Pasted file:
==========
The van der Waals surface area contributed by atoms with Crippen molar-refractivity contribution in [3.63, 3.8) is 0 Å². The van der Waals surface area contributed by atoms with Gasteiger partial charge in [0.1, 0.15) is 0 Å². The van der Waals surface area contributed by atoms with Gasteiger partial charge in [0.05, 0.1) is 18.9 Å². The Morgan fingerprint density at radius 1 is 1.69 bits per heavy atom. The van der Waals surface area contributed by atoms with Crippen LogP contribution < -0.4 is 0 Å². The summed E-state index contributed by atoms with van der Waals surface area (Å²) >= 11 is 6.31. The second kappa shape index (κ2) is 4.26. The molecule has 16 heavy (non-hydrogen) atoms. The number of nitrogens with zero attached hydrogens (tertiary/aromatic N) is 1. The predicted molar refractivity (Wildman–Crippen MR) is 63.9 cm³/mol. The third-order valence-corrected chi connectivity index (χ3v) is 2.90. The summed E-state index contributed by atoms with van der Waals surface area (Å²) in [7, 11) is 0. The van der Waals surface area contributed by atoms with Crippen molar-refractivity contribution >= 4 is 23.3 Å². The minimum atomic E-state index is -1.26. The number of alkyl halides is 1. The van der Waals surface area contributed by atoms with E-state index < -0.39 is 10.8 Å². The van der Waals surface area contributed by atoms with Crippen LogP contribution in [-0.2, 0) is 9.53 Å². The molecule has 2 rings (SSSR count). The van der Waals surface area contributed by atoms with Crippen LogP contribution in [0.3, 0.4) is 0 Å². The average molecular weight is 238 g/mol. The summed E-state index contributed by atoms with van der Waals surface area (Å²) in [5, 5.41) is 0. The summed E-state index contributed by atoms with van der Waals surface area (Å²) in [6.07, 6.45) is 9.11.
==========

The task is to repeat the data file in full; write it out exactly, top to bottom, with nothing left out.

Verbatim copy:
The van der Waals surface area contributed by atoms with Crippen molar-refractivity contribution in [3.63, 3.8) is 0 Å². The van der Waals surface area contributed by atoms with Gasteiger partial charge in [0.1, 0.15) is 0 Å². The van der Waals surface area contributed by atoms with Gasteiger partial charge in [0.05, 0.1) is 18.9 Å². The Morgan fingerprint density at radius 1 is 1.69 bits per heavy atom. The van der Waals surface area contributed by atoms with Crippen LogP contribution < -0.4 is 0 Å². The summed E-state index contributed by atoms with van der Waals surface area (Å²) >= 11 is 6.31. The second kappa shape index (κ2) is 4.26. The molecule has 16 heavy (non-hydrogen) atoms. The number of nitrogens with zero attached hydrogens (tertiary/aromatic N) is 1. The predicted molar refractivity (Wildman–Crippen MR) is 63.9 cm³/mol. The third-order valence-corrected chi connectivity index (χ3v) is 2.90. The summed E-state index contributed by atoms with van der Waals surface area (Å²) in [7, 11) is 0. The van der Waals surface area contributed by atoms with Crippen molar-refractivity contribution >= 4 is 23.3 Å². The minimum atomic E-state index is -1.26. The number of alkyl halides is 1. The van der Waals surface area contributed by atoms with E-state index < -0.39 is 10.8 Å². The van der Waals surface area contributed by atoms with Crippen LogP contribution in [-0.2, 0) is 9.53 Å². The molecule has 2 rings (SSSR count). The van der Waals surface area contributed by atoms with Crippen LogP contribution in [0.3, 0.4) is 0 Å². The average molecular weight is 238 g/mol. The summed E-state index contributed by atoms with van der Waals surface area (Å²) in [5, 5.41) is 0. The summed E-state index contributed by atoms with van der Waals surface area (Å²) in [6.07, 6.45) is 9.11.